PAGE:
Tuesday, September 17, 2013

Topical indeed

About a week ago, @Nordette99 asked me a question via twitter

"This might seem like an odd question, but why aren't there more female tram drivers? From the sounds of it, the job is well paid, pretty secure, etc... Just keen to hear your thoughts."

In light of recent federal events, it's a good question. While I'll attempt to answer it as best as possible, I know some people may get offended by the very mention of gender. I'm not trying to piss anyone off, further an agenda or indulge in some sort of post-modern, women-hating commentary. The fact may well be that there are fewer female applicants to the job for whatever reason. I'm basing this on the premise that recruitment is done based on merit, as opposed to "we need more chicks". Oh, and the whole "gender/sex" argument has no place here. I'm using the word "gender", so deal with it.

For starters, the transport industry traditionally has been male-dominated. Upwards of 90% of bus drivers in Europe are male (http://www.internationaltransportforum.org/jtrc/DiscussionPapers/DP201111.pdf , p. 12. Yes, I'm citing shit). The same article cites bias in recruitment testing (that tends towards "male" characteristics) and a number of other issues. It's an interesting read, especially considering that Australia is a member of the International Transport Forum (p. 2). 

Why would a woman chose to work in public transport, particularly Melbourne? Well, as @Nordette99 identifies, the position is secure, well-remunerated and with good conditions. What's not to like? Well, here's a list.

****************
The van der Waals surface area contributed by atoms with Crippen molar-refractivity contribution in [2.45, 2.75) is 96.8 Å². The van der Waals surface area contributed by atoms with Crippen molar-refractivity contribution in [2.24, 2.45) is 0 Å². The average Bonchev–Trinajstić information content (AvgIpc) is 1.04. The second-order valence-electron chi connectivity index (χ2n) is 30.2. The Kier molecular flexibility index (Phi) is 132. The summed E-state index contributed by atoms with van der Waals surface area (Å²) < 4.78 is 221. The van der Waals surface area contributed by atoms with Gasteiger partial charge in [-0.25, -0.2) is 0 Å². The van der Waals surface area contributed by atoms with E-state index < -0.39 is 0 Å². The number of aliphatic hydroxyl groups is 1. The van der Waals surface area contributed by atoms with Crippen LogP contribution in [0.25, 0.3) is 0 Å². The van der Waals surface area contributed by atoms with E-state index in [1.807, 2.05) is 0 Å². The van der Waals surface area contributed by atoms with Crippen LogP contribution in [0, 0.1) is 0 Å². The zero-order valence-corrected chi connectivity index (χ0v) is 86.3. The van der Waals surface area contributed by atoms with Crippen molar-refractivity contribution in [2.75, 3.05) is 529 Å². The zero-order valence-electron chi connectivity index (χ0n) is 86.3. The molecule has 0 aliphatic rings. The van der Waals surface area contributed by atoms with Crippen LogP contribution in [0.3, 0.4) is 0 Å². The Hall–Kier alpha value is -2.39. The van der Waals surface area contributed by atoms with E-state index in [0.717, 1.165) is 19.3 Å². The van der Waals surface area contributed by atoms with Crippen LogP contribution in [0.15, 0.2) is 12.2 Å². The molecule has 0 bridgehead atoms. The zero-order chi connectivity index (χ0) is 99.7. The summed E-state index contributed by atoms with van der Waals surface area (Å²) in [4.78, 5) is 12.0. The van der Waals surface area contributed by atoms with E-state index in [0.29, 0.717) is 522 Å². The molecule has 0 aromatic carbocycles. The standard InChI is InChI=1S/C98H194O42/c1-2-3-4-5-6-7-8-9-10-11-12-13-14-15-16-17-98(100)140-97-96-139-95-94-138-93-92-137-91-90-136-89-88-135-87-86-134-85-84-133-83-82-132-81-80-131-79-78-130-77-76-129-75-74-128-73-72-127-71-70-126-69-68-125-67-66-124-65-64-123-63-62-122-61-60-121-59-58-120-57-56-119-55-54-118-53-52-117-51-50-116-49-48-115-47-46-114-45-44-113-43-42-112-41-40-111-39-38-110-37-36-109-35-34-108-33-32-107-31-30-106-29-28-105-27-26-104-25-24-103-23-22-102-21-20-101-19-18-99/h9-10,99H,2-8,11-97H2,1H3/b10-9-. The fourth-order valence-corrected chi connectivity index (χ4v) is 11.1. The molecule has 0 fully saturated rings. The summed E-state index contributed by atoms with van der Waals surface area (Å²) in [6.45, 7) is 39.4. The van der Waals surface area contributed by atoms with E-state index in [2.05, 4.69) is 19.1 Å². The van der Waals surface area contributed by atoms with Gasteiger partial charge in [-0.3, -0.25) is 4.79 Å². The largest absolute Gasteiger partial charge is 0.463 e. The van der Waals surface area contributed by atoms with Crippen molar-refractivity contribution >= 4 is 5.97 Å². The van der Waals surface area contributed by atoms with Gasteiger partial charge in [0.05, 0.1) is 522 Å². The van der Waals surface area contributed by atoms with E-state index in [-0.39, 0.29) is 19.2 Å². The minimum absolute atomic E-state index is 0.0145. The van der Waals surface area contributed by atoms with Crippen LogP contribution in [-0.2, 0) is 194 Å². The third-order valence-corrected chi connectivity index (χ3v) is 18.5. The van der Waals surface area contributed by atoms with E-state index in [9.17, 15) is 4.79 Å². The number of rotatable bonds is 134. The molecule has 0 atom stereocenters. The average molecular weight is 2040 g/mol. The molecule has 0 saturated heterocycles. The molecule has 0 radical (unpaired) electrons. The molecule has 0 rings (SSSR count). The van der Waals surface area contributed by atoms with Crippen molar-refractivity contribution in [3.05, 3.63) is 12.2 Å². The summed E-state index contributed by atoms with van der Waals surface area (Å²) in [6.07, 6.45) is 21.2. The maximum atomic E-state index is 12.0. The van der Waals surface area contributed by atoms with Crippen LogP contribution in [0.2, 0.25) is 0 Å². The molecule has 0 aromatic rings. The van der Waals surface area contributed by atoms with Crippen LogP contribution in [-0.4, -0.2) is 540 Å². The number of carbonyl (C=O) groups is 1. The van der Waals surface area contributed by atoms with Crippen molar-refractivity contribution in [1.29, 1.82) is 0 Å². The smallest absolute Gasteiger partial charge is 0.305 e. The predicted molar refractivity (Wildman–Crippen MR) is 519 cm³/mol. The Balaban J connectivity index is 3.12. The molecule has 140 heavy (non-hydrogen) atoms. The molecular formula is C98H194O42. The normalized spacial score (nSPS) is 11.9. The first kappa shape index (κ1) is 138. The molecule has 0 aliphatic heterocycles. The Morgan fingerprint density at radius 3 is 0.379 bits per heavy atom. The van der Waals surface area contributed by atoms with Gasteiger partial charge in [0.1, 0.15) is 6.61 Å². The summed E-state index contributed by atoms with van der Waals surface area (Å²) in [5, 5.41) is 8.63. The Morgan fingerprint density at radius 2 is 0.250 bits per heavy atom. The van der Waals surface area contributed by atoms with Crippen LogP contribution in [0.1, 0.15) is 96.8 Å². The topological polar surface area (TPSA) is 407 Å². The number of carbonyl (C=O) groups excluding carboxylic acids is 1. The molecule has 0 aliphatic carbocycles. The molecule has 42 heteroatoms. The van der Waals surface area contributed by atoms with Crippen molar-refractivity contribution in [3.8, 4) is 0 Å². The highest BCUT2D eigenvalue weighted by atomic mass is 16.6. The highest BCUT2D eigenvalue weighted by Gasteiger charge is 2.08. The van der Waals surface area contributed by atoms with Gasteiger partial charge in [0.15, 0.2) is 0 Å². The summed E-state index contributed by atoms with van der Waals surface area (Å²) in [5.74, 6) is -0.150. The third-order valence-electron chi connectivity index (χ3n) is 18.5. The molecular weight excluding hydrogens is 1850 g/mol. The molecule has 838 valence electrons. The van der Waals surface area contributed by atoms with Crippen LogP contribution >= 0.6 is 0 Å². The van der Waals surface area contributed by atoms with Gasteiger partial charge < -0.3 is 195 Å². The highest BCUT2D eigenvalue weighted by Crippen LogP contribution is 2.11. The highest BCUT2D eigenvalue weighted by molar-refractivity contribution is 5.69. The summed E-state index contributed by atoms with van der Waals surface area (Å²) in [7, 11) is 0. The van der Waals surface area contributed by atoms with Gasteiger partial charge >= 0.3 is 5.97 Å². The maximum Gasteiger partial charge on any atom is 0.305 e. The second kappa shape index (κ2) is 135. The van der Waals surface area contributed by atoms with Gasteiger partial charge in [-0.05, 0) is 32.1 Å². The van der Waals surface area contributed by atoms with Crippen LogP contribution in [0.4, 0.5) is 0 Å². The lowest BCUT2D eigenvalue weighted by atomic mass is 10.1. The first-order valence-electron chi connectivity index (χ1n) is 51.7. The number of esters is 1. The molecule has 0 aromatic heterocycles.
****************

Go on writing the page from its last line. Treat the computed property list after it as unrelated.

1. Working hours are shit. Yes, they are. But so are a number of customer service roles that seem to attract women, so this really isn't a valid reason. Think nurses. Besides, the job can be very taxing on anyone in terms of trying to score the right type of shifts. Most transport companies pretend to be family friendly, but that's bullshit. Longer shifts, longer hours, more time on the road and less pay. That should be enough to put people off regardless of gender. 
2. Actual security. All those drunken scumbag passengers, who happen to be mostly male, don't tend to hit on male staff. In my experience, anyway. Now and then, drivers need to leave the cabin to change points or change ends. The idea of a group of drunks harassing anyone's wife, daughter or partner would be enough to make me talk them out of it. I've heard horror stories from female staff involving stalkers and all sorts of shit, so before you call me on my stereotyping, this actually happens. If you're a woman who's traveled on public transport, you probably understand what I'm talking about.